Dating Apps Are Joining Forces to Support Women Seeking Abortions in Texas

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Warning: This post deals with the topics of sexual assault, trauma and abortion and may be triggering for some readers.

While we were already fans of Bumble and Tinder, we’re now even bigger fans of the dating apps after their groups announced they were stepping up to support women seeking abortions in Texas, less than a week after the state passed a law that bans abortions from taking place after six weeks of pregnancy.

Side note: it’s wild that in 2021, there are still groups of powerful people making not only conservative, but extremely narrow-minded and dangerous decisions that affect large populations.

“Bumble has created a relief fund supporting the reproductive rights of women and people across the gender spectrum who seek abortions in Texas,” a spokesperson told POPSUGAR Australia.

Bumble’s HQ is based in Austin, Texas, which means that its own employees will be impacted by this ban. The fund was created with the intention of “supporting the reproductive rights of women and people across the gender spectrum who seek abortions in Texas” and will go to organisations that support women’s reproductive rights, including Fund Texas Choice.

Match Group (the company that owns Tinder) has also created a similar fund.

Okay, so let’s back it up.

What’s Going On In Texas?

On Wednesday, September 1, a law in Texas banning abortion providers from carrying out terminations after fetal cardiac activity is detected (around six weeks into a pregnancy) came into force, following the Supreme Court’s decision to not intervene.

The law makes no exceptions, unless “a physician believes that a medical emergency exists”, which is pretty disgusting in 2021.

According to CNN, this law was first introduced to the Texas House of Representatives and Senate back in March as the ‘Heartbeat Act’ – a name that some medical professionals have said is intentionally misleading – and was signed into law by Republican Governor Greg Abbott in May.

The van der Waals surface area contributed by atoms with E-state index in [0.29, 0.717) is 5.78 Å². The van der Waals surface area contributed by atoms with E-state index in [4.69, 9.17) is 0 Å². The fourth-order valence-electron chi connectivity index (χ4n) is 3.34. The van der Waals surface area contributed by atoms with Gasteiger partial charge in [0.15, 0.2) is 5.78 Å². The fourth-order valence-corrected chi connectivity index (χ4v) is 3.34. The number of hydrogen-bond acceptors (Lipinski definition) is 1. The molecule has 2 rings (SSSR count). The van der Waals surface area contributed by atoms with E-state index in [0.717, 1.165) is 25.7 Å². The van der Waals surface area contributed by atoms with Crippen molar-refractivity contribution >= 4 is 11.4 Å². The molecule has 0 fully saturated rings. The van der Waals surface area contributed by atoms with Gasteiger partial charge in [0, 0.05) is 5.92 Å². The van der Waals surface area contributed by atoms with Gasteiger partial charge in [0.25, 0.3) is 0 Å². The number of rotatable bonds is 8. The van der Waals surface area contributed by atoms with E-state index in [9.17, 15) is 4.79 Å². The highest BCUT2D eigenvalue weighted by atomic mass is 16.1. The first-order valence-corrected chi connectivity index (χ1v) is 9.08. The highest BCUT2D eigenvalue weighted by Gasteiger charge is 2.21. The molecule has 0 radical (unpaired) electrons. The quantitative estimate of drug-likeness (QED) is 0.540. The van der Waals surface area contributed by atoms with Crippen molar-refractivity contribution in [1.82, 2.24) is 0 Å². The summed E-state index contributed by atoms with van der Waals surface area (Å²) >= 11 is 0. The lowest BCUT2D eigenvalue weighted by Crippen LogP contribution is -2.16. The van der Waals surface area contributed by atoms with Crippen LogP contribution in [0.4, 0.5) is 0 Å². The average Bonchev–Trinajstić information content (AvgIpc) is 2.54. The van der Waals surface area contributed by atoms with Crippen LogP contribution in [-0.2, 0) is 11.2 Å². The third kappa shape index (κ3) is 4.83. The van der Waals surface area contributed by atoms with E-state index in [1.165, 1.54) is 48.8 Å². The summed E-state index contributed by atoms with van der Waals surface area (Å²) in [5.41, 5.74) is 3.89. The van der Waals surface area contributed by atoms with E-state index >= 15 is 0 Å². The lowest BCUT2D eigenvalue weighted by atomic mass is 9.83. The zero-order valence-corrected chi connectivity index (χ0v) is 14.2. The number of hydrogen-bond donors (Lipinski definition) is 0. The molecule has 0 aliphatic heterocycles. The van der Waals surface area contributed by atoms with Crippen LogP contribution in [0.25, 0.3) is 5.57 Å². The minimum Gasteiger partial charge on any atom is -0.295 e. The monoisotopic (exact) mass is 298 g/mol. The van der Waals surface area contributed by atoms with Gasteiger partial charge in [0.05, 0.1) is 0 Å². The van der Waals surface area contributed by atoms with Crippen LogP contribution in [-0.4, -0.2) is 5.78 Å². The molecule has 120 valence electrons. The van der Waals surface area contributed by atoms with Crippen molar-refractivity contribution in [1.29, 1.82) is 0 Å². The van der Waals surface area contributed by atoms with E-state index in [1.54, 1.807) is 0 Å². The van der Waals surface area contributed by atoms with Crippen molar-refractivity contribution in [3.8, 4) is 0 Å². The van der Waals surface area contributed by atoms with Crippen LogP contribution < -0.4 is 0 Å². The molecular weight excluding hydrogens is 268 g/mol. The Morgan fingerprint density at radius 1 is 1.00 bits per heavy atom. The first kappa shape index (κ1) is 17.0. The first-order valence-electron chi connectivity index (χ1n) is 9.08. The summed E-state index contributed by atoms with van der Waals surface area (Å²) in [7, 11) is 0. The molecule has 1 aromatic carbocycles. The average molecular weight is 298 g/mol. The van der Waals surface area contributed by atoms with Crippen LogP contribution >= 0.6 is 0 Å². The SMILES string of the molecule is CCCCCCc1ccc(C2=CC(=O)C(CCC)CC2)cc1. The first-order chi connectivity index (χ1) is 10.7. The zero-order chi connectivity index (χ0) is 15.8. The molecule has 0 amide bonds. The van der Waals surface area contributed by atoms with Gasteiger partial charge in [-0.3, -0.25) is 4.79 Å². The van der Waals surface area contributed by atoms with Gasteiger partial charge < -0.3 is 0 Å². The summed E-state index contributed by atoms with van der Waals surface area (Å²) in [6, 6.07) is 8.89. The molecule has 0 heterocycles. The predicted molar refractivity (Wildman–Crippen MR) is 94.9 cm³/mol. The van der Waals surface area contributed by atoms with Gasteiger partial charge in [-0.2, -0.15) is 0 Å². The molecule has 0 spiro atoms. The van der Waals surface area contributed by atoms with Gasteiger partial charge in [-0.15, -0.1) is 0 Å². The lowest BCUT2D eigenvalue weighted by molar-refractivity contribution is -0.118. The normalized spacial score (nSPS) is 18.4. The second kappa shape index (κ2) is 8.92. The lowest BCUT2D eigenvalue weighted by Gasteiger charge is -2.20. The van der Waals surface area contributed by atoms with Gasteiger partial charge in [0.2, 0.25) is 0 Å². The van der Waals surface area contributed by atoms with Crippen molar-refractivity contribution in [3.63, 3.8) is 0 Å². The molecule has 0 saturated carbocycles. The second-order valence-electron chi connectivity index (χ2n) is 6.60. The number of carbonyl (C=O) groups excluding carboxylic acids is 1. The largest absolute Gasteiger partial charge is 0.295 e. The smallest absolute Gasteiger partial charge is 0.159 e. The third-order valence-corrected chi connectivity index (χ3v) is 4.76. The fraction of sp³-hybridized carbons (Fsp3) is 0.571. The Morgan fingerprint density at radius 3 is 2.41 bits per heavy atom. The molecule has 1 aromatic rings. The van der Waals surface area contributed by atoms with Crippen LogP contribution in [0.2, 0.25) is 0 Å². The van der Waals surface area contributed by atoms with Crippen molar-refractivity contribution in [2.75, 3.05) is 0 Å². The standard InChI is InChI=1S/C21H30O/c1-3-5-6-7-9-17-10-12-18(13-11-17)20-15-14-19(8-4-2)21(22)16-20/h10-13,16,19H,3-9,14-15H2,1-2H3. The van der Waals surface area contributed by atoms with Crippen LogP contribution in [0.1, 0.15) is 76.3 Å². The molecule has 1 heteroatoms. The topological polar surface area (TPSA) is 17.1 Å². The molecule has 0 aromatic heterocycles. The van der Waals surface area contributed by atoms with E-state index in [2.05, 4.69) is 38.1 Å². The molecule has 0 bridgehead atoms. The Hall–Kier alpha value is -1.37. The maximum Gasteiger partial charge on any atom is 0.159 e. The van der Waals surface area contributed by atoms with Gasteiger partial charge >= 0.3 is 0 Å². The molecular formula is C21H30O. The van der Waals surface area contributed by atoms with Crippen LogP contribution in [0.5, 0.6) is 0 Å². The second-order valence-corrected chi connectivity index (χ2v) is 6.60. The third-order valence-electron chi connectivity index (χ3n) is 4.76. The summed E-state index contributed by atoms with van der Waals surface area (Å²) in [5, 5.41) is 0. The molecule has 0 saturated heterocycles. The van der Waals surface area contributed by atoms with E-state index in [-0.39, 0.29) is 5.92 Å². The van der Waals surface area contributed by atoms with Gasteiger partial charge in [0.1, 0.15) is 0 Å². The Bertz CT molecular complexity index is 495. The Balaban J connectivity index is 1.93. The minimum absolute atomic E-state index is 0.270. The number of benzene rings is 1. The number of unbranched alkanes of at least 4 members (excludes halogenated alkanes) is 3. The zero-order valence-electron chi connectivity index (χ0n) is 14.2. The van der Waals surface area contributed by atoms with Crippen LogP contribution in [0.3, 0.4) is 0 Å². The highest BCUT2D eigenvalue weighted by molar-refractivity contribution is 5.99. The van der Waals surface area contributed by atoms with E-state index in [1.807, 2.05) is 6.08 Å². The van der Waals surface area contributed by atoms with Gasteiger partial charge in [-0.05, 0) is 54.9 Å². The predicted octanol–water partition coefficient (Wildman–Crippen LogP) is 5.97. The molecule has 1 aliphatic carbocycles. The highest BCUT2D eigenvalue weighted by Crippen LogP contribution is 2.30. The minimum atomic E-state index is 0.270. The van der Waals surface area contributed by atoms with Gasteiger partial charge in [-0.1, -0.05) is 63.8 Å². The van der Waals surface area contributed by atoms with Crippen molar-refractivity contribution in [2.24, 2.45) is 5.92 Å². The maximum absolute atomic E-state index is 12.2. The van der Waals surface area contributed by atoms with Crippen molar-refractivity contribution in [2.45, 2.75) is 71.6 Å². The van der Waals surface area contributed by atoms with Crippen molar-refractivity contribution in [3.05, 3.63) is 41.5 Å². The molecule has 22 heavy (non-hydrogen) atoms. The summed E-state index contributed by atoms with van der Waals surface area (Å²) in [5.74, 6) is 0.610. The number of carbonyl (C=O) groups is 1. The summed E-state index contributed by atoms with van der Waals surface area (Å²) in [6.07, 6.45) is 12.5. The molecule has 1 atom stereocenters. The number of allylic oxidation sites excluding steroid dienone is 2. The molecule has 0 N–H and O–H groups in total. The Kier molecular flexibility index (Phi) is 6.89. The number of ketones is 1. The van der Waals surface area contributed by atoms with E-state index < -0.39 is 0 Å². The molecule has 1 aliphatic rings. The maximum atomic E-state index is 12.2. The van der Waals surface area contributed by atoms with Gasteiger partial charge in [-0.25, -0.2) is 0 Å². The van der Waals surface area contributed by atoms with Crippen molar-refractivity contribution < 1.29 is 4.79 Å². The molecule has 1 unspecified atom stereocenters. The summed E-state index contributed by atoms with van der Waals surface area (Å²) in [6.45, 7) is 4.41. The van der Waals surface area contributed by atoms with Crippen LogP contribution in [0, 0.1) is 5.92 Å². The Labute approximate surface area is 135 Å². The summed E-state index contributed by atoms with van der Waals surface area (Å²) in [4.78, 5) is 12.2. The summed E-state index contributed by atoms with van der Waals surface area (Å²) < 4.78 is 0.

The reason it’s seemingly come into force now is because the Supreme Court declined to rule on an emergency request to block the bill, which was filed by abortion providers.

The court’s very clearly conservative majority issued a formal denial on the request, stating its reasoning as due to the “complex” and “novel” issues surrounding abortion, though it acknowledged that the clinics had raised “serious questions regarding the constitutionality of the Texas law.”

Not only has this outrageous law been passed, but it’s also nearly impossible for reproductive rights advocates to fight in court. Lawmakers deployed a sneaky legal manoeuvre by entrusting its enforcement to private citizens who’ve been given the power to sue individuals they believe have had an unauthorised abortion, as well as anyone they believe aided the procedure.

This law is takes away the women’s right to make this choice, from every angle possible.

What Does This Mean?

Banning abortions at six weeks is one of the strictest laws in the US. Six weeks is when a fetal heartbeat is first able to be detected, which is before most women know that they’re pregnant.

Prior to this, 85% of abortions in Texas took place after six weeks. The majority of women who get abortions do so after the six-week mark, due to not being aware of their pregnancy. At this point, many women will have only missed one period and if there are no other clear symptoms, it’s pretty easy to miss to early signs.

What Is Bumble Doing to Help?

“Bumble is women-founded and women-led, and from day one we’ve stood up for the most vulnerable,” the company said in a statement on Twitter. “We’ll keep fighting against regressive laws like #SB8 (official name of the controversial legislation).”

Match Group, who owns not only Tinder, but also, Plenty of Fish, OkCupid, and Hinge, has also created a similar fund.

CEO of Match Group, Shar Dubey, said the group’s fund will predominantly be the financial support that will be needed for Texas-based employees and their partners to travel outside the state for reproductive care.

“The company generally does not take political stands unless it is relevant to our business. But in this instance, I personally, as a woman in Texas, could not keep silent,” Dubey said in an internal memo obtained by Reuters.

“Surely everyone should see the danger of this highly punitive and unfair law that doesn’t even make an exception for victims of rape or incest.”

POPSUGAR has reached out for further comment on this matter.

What Can You Do to Help?

There are a few different ways you can help, in both a social way and a political way.

See here for 5 Ways to Support Abortion Access in the Wake of Texas’s Restrictive Ban.

If you or someone you know is struggling and needs support to call 1800RESPECT on 1800 737 732 or Lifeline on 13 11 14. Both of these services provide trained counsellors you can talk with 24/7. You can also talk to someone from 1800RESPECT via online chat. If you are in immediate danger, call 000.

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